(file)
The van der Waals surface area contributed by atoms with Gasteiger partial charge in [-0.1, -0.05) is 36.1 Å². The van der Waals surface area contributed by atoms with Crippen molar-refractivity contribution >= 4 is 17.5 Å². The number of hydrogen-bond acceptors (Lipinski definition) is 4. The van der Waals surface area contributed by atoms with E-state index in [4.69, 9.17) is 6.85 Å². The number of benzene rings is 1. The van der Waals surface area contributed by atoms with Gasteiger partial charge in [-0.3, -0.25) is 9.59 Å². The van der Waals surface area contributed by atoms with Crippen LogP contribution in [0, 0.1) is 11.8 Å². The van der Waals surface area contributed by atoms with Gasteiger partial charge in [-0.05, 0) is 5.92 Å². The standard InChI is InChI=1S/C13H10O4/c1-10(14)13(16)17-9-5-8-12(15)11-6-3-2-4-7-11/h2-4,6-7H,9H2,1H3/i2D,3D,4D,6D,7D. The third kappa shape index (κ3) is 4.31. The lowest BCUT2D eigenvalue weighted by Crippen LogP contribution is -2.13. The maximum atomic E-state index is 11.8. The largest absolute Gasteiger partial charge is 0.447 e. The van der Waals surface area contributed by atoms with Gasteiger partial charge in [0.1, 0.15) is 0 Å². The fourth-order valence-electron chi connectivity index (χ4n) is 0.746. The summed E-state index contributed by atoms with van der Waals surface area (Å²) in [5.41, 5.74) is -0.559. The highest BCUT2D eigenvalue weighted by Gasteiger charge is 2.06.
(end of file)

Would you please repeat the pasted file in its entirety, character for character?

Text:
The van der Waals surface area contributed by atoms with Gasteiger partial charge in [-0.1, -0.05) is 36.1 Å². The van der Waals surface area contributed by atoms with Crippen molar-refractivity contribution >= 4 is 17.5 Å². The number of hydrogen-bond acceptors (Lipinski definition) is 4. The van der Waals surface area contributed by atoms with E-state index in [4.69, 9.17) is 6.85 Å². The number of benzene rings is 1. The van der Waals surface area contributed by atoms with Gasteiger partial charge in [-0.3, -0.25) is 9.59 Å². The van der Waals surface area contributed by atoms with Crippen LogP contribution in [0, 0.1) is 11.8 Å². The van der Waals surface area contributed by atoms with Gasteiger partial charge in [-0.05, 0) is 5.92 Å². The standard InChI is InChI=1S/C13H10O4/c1-10(14)13(16)17-9-5-8-12(15)11-6-3-2-4-7-11/h2-4,6-7H,9H2,1H3/i2D,3D,4D,6D,7D. The third kappa shape index (κ3) is 4.31. The lowest BCUT2D eigenvalue weighted by Crippen LogP contribution is -2.13. The maximum atomic E-state index is 11.8. The largest absolute Gasteiger partial charge is 0.447 e. The van der Waals surface area contributed by atoms with Gasteiger partial charge in [0.1, 0.15) is 0 Å². The fourth-order valence-electron chi connectivity index (χ4n) is 0.746. The summed E-state index contributed by atoms with van der Waals surface area (Å²) in [5.41, 5.74) is -0.559. The highest BCUT2D eigenvalue weighted by Gasteiger charge is 2.06.